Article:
Losing Yourself in a Story-Meet Author Joan Donaldson


harp_med                                                                         Joan at her harp.

Several years ago, after we moved to west Michigan, I met author Joan Donaldson. I’m not exactly sure why we met, but I think it must have had something to do with sheep. Before long, a deep friendship grew between us based on our love of writing, and also trying to buoy each other on the tough road to publishing.

Joan lives and works on an organic blueberry farm, Pleasant Hill Farm, three miles from Lake Michigan. Everything about Joan’s life is both intriguing and somewhat contradictory. She and her husband, John live completely off the grid, but with cutting edge technology. They often use oxen to work the fields, but have a state of the art blueberry processing facility. She sews all of their clothing on a treadle sewing machine, milks her goats everyday, and writes her books on a computer. It’s the juxtaposition of the farm wife/woman dressed in a period dress, sending me emails on her cell phone that brings a smile to my face.

Joan  is the author of two picture books and two YA novels. Her latest novel, On Viney’s Mountain won the 2010 Friends of American Writers Award, represented the State of Tennessee at the 2010 National Book Festival and appeared on the Bank Street List of the Best Books of 2010. There is also a great prequel to Viney, Appalachian Trickster.Appalachian Trickster444-625

Her narrative nonfiction has appeared in The Christian Science Monitor, Mary Jane’s Farm, Michigan History, A Simple Life and in an up-coming Farm and Ranch. She writes and records features from her farm for the local NPR affiliate, WMUK and you can listen to her podcasts here.

But my favorite book of Joan’s is her collection of essays on living life on their blueberry farm, Wedded to the Land: Stories From a Simple Life on an Organic Fruit Farm.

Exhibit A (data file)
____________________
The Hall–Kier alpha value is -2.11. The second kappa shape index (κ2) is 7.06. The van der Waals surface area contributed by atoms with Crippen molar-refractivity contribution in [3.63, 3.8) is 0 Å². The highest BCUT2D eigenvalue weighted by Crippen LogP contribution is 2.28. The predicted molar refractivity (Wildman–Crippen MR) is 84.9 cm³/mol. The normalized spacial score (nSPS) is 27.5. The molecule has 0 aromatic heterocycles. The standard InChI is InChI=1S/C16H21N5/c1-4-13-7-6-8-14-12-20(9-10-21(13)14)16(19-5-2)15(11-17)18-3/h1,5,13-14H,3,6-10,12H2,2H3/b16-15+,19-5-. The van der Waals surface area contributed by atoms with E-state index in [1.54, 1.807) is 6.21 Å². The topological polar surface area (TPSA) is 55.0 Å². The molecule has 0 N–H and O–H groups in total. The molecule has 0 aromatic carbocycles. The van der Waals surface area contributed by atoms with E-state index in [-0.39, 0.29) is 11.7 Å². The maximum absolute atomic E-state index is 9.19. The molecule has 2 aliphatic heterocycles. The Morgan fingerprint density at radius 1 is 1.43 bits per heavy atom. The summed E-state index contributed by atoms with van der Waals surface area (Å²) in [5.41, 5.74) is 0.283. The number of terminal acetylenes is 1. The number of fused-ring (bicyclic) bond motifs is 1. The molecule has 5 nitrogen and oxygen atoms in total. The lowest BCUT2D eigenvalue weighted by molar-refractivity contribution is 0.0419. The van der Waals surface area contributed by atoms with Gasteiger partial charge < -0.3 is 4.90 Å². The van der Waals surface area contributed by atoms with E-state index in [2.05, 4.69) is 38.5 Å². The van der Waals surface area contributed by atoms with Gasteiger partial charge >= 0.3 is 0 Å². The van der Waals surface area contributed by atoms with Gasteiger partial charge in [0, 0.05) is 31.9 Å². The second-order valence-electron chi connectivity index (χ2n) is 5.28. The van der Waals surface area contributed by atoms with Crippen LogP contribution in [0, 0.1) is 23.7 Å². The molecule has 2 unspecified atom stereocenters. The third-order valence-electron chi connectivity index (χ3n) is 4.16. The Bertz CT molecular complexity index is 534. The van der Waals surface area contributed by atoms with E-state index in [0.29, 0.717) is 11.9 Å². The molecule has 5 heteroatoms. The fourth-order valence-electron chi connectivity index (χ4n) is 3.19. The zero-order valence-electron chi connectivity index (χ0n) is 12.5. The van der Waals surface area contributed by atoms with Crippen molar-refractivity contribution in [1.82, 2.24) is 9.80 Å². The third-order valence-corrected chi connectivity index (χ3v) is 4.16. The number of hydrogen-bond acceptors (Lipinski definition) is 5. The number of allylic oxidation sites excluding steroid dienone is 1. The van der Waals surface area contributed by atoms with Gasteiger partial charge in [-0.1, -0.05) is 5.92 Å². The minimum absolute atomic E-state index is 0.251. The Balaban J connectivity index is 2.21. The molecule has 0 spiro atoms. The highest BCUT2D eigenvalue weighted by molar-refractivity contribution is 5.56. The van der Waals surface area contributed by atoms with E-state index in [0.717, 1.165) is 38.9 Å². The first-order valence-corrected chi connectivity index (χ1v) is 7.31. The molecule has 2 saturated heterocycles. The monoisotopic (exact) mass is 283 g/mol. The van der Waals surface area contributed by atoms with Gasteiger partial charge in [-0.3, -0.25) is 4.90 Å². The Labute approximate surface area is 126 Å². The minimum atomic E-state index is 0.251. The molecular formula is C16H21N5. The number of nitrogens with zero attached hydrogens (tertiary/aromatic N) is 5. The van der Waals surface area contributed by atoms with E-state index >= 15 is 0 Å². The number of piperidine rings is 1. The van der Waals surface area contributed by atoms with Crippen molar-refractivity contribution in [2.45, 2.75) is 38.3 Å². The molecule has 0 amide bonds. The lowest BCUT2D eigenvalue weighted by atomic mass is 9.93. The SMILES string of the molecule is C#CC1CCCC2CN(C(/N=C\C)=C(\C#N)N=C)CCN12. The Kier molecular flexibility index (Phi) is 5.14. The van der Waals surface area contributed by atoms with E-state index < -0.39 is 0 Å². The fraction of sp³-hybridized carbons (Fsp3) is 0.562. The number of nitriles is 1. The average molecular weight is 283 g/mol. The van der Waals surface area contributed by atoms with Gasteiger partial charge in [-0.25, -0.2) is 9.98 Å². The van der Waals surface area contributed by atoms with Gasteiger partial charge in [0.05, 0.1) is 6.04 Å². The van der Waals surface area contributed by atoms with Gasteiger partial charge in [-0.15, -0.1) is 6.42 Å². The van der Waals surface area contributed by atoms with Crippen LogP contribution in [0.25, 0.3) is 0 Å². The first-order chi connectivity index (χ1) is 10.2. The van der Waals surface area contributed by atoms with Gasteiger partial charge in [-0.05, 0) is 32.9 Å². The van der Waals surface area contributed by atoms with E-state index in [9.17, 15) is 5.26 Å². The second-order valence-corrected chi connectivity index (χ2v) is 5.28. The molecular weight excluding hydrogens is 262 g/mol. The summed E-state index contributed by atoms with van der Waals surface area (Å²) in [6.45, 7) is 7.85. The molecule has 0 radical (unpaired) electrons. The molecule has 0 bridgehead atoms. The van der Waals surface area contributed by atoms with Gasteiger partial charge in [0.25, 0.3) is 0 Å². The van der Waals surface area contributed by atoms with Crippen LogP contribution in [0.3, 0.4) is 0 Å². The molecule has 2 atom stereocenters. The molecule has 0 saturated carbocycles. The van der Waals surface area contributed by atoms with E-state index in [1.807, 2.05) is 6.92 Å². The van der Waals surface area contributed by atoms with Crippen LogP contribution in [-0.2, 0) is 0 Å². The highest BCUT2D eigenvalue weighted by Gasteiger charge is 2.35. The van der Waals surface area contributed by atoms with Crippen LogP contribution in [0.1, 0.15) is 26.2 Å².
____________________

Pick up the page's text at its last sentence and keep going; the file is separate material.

The title is another contradiction. There is nothing simple about what Joan and John do. From picking thousands of pounds of blueberries every season, to hosting gala dinners for the orchestra in their fabulous barn, Joan’s life is full and busy, and watching her work makes me tired. Life on the farm isn’t always easy; goats must be milked twice a day regardless of the heartache of loss. Drought, snowstorms, insects, illness and injury might hamper the forward movement of farm life, but do not stop it completely. Wedded to the Land is a beautiful glimpse of a marriage between two people who have made a commitment to a lifestyle not for the faint of heart.

“Whether she’s writing about the staccato of a hairy woodpecker echoing through the woods, tapping sweet sap from a cluster of maples during a spring sugaring ritual or mourning the loss of her ox, Tolstoy, Joan Donaldson’s sensuous prose shimmers and surprises. Her collection of essays, Wedded to the Land, peels back the skin of her blueberry farm with the precision and eloquence of a Wendell Berry, Edward Abbey, and other agrarian essayists who make us pine for the lost heart of the country.” —George Getschow, writer-in-residence, The Mayborn Graduate Institute of Journalism, former editor for the Wall Street Journal  “John thought he was building a garage when he erected a timber-frame building only a stone’s throw from the house we built on the back of our farm. While washing the dishes, I mulled over how pleasant it would be to look out our kitchen window and watch goats lounge in a paddock. If goats lived in the new shed, the walk wouldn’t be far when milking in the winter or during kidding season.  Once outside, I scanned the sixteen-by-twenty-foot framework. “You know, a couple of goats would fit nicely in here. There’s room for two stalls.” John’s hammer paused. I continued. “The aspens and honeysuckle on the north would shelter an outdoor pen.” I tied on a nail apron and picked up a hammer.